The Sufi Path of Knowledge: Ibn al-‘Arabi’s Metaphysics of Imagination
By William C. Chittick
Publisher: Albany, NY: SUNY Press, 1989;
ISBN 0-88706-884-7; 0-88706-885-5 (pbk)
The eleventh-century Sufi mystic Ibn al-‘Arabi (1165-1240 CE), was called al-Shaikh al-Akbar, “the Greatest Shaikh,” by his followers, a sobriquet by which he is still honoured today. His influence on Sufi thought cannot be overstated. The young Ibn al-‘Arabi was given an education normal for his times, and not particularly religious. But beginning about age 15 he was blessed with “openings” or “unveilings” – revelations – of the non-material world. He began to visit saints and holy men, and in 1202 was inspired to go on pilgrimage to Mecca, where he experienced further “openings.” His most comprehensive work is the encyclopaedic 560-chapter, 37-volume (17,000 page) Al-Futuhat al-Makkiyya (The Meccan Openings or The Meccan Illuminations).
In The Sufi Path of Knowledge, William Chittick presents over 600 passages from this work, many translated for the first time into English. The Futuhat is wide-ranging, covering among many topics Sufi practices, mystic philosophy, and the Shaikh’s own visions and dreams. His thought is both subtle and complex. Because Chittick feels that Ibn al-‘Arabi’s ideas have often been misinterpreted, he presents the Shaikh’s teachings in the Shaikh’s own words. Chittick organized his selections into six main sections: Theology, Ontology, Epistemology, Hermeneutics, Soteriology, and Consummation. Chittick provides his own explanatory introductions to the book and to each section, but these are brief.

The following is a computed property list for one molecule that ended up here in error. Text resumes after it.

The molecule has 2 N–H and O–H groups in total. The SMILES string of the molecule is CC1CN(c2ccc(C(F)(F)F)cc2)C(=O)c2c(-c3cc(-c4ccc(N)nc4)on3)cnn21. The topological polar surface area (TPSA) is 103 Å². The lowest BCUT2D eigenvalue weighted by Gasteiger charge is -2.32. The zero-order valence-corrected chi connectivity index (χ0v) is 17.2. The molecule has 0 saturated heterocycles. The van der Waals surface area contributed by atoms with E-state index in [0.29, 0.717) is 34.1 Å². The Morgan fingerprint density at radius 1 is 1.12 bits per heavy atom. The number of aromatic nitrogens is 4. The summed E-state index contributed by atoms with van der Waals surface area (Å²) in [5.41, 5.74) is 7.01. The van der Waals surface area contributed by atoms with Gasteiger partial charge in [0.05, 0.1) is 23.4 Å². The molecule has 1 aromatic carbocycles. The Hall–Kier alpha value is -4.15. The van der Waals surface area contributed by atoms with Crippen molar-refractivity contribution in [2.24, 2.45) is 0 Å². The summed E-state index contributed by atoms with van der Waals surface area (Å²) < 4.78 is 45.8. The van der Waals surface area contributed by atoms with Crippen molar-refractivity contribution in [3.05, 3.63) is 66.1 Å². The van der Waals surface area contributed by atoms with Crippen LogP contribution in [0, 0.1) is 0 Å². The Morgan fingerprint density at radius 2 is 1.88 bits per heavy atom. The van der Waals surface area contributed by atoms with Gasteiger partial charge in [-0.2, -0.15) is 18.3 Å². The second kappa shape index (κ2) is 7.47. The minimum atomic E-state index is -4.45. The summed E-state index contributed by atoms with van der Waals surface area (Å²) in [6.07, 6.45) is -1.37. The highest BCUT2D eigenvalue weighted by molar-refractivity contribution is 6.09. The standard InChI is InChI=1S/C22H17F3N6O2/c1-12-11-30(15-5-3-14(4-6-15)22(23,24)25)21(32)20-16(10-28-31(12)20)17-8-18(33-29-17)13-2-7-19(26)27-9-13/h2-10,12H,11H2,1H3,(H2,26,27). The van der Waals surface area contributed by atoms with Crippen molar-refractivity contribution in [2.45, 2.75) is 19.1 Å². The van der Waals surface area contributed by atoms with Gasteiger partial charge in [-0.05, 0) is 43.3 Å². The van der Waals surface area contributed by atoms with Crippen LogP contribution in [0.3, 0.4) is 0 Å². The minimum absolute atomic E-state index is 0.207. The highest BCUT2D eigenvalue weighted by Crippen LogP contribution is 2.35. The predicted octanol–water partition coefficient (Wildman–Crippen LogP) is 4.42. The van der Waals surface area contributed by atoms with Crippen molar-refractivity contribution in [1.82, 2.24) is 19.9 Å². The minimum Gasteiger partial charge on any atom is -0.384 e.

Ibn al-‘Arabi claims that knowledge “is the secret of man’s felicity.” He is not referring to intellectual knowledge, but rather knowledge of God from direct perception. This knowledge comes from unveilings or openings of the non-material realms. Chittick translates the term Ibn al-‘Arabi uses for these realms as the “imaginal” worlds, a term that can imply either God’s imagination or man’s imagination. It explains the book’s subtitle: Ibn al-’Arabi’s Metaphysics of Imagination.
Ibn al-‘Arabi says that the prophets and saints “have no knowledge of God derived from reflection. God has purified them from that. Rather, they possess the ‘opening of unveiling’ through the Real.” As Ibn al-‘Arabi expresses it, we come to know “what is in the Self of the Real” through “listening” to God’s “speech”:
The cosmos can have no existence without Speech on God’s part and listening on the part of the cosmos. Hence the existence of the paths of felicity only becomes manifest… through the Divine Speech and the engendered listening. Therefore, all the messengers [prophets] came with speech, such as the Koran, the Torah, the Gospels, the Psalms, and the Scriptures. … Speech and listening are interrelated. Neither can be independent from the other, since they are two terms of a relationship. Through Speech and listening, we come to know what is in the Self of the Real, since we have no knowledge of Him except through the knowledge that He gives to us, and His giving of knowledge takes place through His Speech.
Ibn al-‘Arabi differentiates ordinary knowledge – such as when we know and understand certain teachings – from what he calls knowledge by tasting. He explains this through the example of trusting in God. Every religious person may know that he should trust in God, but the one with “tasting” does trust in God.
The tasting of trust which is added to knowledge of trust is that the person does not become agitated when he lacks that upon which the soul relies. Instead, the soul relies upon God, not upon the specific secondary cause.… For example, someone is hungry, and he does not have the secondary cause – the food – which will eliminate his hunger. Another person is hungry, and he has the means to eliminate his hunger. The person who has the secondary cause is strong through the existence of the food which will eliminate the hunger, but the other person, who does not have it, equals him in calm and lack of agitation, since he knows that his provision – if he is to receive any more provision – must reach him. This lack of agitation in a person who has such an attribute while he does not possess the secondary cause is called “tasting.”